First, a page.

The seasonal phenology of the leaf area index (LAI) is a major determinant of net ecosystem production in deciduous forest ecosystems. This study describes seasonal and inter-annual differences in LAI in a boreal aspen-hazelnut forest in central Saskatchewan, Canada, between 1994 and 2003, and relates the differences in LAI to annual net ecosystem production (FNEP). A robust method is developed to fill gaps in the annual LAI cycle from systematic but sparse measurements using associated radiation and temperature indices. The ratio of the photosynthetically-active radiation reflectance to the shortwave reflectance is shown to have a particularly distinct LAI signature.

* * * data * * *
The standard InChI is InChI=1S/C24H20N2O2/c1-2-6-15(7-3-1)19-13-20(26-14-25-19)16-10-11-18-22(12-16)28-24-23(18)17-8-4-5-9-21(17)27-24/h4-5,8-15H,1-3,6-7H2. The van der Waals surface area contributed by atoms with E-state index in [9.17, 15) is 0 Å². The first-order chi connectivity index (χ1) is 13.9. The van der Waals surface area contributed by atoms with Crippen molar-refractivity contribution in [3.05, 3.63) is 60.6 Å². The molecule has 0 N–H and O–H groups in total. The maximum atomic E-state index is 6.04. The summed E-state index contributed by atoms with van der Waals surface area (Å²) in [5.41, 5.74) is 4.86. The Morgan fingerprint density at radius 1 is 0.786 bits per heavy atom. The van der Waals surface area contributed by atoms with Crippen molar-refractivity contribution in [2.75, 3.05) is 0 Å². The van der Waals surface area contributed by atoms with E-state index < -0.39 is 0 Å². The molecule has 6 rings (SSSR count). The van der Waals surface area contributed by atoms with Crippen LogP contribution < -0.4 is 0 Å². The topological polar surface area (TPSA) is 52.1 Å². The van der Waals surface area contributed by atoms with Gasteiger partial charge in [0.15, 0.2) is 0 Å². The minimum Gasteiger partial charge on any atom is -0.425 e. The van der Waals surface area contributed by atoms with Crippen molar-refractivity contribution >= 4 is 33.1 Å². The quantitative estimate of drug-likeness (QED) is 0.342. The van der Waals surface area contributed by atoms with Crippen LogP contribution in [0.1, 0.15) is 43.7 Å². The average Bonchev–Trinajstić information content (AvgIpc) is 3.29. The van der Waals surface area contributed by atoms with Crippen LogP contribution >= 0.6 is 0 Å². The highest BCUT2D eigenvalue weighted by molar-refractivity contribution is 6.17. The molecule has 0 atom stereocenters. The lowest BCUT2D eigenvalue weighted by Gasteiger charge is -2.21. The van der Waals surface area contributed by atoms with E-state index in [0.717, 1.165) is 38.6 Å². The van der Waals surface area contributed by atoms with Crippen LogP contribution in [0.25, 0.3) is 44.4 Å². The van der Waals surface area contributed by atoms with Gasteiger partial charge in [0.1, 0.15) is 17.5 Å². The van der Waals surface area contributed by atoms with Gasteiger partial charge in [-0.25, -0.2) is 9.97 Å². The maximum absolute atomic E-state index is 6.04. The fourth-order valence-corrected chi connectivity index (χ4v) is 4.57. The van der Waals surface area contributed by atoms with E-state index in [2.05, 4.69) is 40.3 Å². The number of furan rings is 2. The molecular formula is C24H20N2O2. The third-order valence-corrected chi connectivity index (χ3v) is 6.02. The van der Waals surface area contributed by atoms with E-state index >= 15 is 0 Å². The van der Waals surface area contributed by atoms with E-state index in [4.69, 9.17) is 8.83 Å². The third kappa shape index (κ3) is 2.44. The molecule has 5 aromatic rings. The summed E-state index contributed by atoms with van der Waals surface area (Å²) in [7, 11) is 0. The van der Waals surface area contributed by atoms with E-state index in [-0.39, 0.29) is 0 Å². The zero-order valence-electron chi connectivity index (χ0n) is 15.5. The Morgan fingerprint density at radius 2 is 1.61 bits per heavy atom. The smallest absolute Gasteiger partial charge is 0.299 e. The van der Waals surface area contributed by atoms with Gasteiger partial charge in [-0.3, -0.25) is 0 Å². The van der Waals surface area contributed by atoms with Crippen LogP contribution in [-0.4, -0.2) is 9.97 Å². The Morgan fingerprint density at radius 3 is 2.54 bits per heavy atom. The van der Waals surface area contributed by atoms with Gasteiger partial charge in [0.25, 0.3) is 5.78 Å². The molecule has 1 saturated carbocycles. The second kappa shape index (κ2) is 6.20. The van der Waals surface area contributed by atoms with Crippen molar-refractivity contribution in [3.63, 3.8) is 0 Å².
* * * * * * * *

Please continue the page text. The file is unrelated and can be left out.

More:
Optical estimates of the fully-leafed LAI agreed well with measurements from autumn litterfall and showed moderate inter-annual variability for the trembling aspen overstory (mean ± S.D. of 2.44 ± 0.30) and the hazelnut understory (1.98 ± 0.44). Two features of the annual LAI cycle differed among years—the timing of leaf emergence in spring, which varied by up to four weeks, and the fully-leafed value for LAI, which varied between 3.66 and 5.22. The timing of leaf senescence in autumn was nearly constant among years. The seasonal cycles of FNEP and LAI were tightly coupled and the correspondence between their respective inter-annual differences was remarkable, particularly during leaf emergence in spring. Annual FNEP was positively correlated with the canopy duration and the annual maximum LAI, with increases in annual FNEP of 6.9 g C m−2 for each additional day in full leaf and 83 g C m−2 for each additional unit of LAI.